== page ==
“Guns, Germs and Steel” by Jared Diamond


Recently I read an interesting book about history of human societies called “Guns, Germs and Steel”. The book tries to answer the following questions: “Why some societies ended up being more successful than others? Why, for example, Europeans from XVI century onwards invaded and replaced Native Americans, Aborigen Australians and not vice versa? Was it difference in people themselves or were there some other factors?”. And the short answer is environmental factors played huge role in giving some societies early head start and there was no evidence that some people’s characteristics were better than others.

The first and main factor that gave some societies more power than others was the rise of farming. Plant and animal domestication started in each continent at different periods (and did not start at all in some). It first started in the area that is now referred as Fertile Crescent which lays in current Middle East around 8500BC. It was followed by China in 7500BC, and these two areas can be regarded as the earliest sites for the onset of farming. However, it took 5000 more years for Native Americans to start domestication where they started around 3500BC. How societies with farming had more power over non-farmers, i.e. hunter-gatherers? The answer is that farming allowed humans to acquire more food than they can consume, so they had surplus. And that surplus resulted in population boom, because farmers led sedentary lifestyle as opposed to hunter-gatherers, therefore shortening birth cycles and there was more food available for more people. Moreover, that surplus allowed to have some people doing other job than farming, like craftsmen, bureaucracy, kings, soldiers, which resulted in more complex societies. Such societies could easily replace or drive out hunter-gatherers by both numbers and their technology.

Then why farming started in Eurasia first, and 5000 years later in America even though they both have similar Mediterranean like climate? Among all wild plants growing in the planet, only tiny fraction is edible. And not all edible plants can be domesticated. And from those which can be domesticated, the efficiency (calories per area of farming) differs greatly among each other. It turns out that Fertile Crescent had wild plants that could be easily domesticated and that gave more calories per given area than other continents. Fertile Crescent domesticated wheat, barley, peas, while China domesticated millet, rice, soybean. America did not have such wild productive plants, and people there domesticated corn, and some type of beans thousands of years later.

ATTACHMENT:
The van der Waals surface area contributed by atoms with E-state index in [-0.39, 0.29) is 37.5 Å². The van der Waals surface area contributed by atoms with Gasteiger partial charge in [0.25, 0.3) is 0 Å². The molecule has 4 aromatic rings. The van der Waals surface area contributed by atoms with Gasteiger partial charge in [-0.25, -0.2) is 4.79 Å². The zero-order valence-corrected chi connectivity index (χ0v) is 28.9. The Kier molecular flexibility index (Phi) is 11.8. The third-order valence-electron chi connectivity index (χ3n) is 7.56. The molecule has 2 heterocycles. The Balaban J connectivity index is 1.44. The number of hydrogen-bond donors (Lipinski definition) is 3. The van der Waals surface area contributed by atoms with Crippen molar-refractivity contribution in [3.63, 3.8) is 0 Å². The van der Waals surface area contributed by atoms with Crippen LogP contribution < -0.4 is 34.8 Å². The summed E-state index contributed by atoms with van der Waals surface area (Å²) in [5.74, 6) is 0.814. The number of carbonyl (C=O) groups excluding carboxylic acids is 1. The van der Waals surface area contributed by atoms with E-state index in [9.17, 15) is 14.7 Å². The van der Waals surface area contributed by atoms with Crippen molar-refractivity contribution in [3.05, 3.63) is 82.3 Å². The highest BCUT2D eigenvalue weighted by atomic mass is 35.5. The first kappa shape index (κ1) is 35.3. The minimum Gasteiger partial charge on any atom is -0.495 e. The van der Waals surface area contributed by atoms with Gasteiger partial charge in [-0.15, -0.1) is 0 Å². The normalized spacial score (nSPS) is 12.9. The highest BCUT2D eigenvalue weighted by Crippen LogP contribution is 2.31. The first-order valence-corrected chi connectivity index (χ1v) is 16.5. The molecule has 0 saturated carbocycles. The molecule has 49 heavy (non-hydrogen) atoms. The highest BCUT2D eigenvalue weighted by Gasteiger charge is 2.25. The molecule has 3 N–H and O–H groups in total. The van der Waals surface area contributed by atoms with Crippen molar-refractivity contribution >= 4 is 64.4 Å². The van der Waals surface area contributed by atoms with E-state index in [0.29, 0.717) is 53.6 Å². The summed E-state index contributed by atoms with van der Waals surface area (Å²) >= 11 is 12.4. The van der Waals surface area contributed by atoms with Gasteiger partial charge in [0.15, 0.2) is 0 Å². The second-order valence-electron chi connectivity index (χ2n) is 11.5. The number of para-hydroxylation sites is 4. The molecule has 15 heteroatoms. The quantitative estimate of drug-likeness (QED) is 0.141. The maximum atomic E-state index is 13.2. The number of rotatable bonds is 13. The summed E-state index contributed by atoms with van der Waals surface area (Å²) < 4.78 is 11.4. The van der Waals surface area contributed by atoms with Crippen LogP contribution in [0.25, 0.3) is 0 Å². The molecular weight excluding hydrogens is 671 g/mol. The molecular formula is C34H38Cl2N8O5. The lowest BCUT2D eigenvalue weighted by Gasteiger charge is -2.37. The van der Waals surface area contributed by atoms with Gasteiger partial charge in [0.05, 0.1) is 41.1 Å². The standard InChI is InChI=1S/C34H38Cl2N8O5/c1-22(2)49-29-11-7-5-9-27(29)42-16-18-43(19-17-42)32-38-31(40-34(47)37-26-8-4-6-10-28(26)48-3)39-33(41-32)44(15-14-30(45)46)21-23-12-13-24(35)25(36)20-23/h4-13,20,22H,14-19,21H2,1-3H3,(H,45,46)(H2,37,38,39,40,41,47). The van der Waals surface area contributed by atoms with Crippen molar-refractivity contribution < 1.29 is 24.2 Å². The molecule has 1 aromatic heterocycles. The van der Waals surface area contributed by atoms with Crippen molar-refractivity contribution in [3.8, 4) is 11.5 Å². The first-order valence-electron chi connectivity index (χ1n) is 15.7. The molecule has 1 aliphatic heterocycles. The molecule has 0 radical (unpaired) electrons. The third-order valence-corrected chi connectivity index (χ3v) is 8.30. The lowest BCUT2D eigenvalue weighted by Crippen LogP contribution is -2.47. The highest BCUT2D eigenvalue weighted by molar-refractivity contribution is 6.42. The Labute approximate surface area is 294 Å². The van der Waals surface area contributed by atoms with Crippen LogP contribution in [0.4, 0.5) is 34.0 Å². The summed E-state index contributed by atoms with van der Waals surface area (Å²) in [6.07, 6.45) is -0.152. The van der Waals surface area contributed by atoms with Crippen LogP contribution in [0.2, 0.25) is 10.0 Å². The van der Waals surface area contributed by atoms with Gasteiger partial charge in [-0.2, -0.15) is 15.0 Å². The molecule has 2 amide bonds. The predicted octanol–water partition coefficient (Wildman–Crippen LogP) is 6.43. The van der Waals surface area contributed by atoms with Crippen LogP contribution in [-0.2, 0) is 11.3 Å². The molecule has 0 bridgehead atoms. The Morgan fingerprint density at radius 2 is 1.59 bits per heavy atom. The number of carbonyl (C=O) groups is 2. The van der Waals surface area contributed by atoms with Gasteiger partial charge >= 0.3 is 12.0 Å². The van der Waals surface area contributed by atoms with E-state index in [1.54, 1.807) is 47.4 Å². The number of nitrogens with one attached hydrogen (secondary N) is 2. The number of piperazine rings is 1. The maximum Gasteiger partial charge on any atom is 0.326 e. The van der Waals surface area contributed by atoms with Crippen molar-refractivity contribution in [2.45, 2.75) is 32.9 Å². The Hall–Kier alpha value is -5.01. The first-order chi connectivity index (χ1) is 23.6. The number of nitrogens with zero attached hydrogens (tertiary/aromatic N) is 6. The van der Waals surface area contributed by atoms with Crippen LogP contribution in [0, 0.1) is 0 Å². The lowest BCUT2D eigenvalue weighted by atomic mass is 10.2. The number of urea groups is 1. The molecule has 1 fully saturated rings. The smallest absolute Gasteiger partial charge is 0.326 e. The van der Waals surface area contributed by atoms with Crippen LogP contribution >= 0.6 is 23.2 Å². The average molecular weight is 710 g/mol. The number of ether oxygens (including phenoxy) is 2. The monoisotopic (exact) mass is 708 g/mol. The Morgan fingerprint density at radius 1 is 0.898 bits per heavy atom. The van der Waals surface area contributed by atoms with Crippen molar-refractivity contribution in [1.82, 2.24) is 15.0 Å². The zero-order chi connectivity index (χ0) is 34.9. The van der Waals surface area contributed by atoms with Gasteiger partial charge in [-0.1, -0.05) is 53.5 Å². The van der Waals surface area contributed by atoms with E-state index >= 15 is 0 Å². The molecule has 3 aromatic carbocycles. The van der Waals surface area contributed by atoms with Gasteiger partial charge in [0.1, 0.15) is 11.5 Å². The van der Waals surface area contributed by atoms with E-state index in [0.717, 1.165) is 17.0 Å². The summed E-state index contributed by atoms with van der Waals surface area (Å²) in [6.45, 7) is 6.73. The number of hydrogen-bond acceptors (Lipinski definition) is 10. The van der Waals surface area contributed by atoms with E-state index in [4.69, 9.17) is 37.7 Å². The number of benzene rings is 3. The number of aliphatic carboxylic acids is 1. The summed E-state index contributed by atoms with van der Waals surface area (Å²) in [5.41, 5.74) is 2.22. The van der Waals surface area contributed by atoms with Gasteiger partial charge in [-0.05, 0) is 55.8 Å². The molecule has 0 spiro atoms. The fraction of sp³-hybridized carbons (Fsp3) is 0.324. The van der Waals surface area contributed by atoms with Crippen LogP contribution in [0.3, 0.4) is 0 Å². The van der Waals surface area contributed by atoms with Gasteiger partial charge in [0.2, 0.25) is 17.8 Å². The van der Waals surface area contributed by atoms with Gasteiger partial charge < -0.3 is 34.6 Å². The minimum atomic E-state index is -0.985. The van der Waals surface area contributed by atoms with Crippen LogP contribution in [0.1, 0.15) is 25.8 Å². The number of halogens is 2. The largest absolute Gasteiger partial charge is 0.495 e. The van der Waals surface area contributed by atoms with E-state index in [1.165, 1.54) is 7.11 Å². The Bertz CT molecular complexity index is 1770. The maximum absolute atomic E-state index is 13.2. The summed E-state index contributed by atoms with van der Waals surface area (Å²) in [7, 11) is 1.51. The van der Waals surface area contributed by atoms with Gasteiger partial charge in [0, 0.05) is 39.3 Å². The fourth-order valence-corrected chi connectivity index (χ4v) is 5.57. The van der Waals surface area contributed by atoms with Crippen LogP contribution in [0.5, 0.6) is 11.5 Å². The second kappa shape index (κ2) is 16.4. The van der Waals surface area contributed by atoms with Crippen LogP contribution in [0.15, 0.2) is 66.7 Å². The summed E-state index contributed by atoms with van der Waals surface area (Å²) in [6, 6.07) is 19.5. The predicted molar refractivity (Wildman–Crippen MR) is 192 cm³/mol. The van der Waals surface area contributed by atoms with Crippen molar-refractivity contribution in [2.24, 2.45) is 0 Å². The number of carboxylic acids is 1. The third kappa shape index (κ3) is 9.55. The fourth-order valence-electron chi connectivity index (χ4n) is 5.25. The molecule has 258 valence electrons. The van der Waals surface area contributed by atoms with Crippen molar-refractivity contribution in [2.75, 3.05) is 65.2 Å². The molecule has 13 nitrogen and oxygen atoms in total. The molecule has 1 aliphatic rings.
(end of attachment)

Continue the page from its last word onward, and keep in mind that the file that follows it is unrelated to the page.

Similarly, animals were much more successfully domesticated in Eurasia compared to both America and Africa. Major five animals that were domesticated in Eurasia are sheep, goat, cow, pig, horse. In America only llama was domesticated and it did not became as widespread as major five animals in Eurasia. Surprisingly, in Africa none of animals were successfully domesticated, especially considering the fact that nowadays the most diverse animals live in Africa. It turns out that wild animals should have a set of certain characteristics to be successfully domesticated. And African mammals did not meet those requirements, but major five of Eurasia did.

Another factor that played role in quick spread of food production, inventions, writing in the continent is its orientation of its axes. America and Africa mainly stretches from North to South, thereby having North-South axis. In contrast, Eurasia has mainly East-West axis. How does it relate to spread of technologies? Related with food production, it appeared first in Fertile Crescent (8500BC) and then spread both east towards Central Asia, Indus Valley (6500BC) and west to North Africa, Europe (5400BC) quickly, mainly because it is easier to grow similar crops in similar climate zones. However, it took a much longer for Mexican crops such as corn and beans (3500BC) to spread north to eastern US (900AD), which has much smaller distance than between Fertile Crescent and Europe. In case of America there were environmental obstacles as well, such as Mexican desert and narrowness of Panama.

One more factor in determining the power of societies was, *surprise*, germs. As humans adopted farming and started living close to its waste and livestock, it was a perfect ground for development of germs. The germs from which nowadays every child get vaccinated, such as smallpox, flu, tuberculosis, malaria, cholera are all originated from animals and passed to people living close to those animals. Over thousands of years people in Eurasia got immune to these diseases, but for other people who never had these germs, it was lethal. For example, after Europeans started conquest in America in XV century 95% indigenous people of America died from germs brought by Europeans. It is astonishing fact that Europeans conquered most Native Americans mostly by germs rather than with the guns or other technology.

All these factors together played major role in dominance of some societies and disappearance or assimilation of others. Those who had early start in farming eventually developed kingdoms, guns, steel and conquered/replaced other societies.

I found so many interesting things in this book that I can highly recommend it to everyone. It is not another boring history book with plain history facts, but this takes systematic approach from very early hunter-gatherer times to modern ages.

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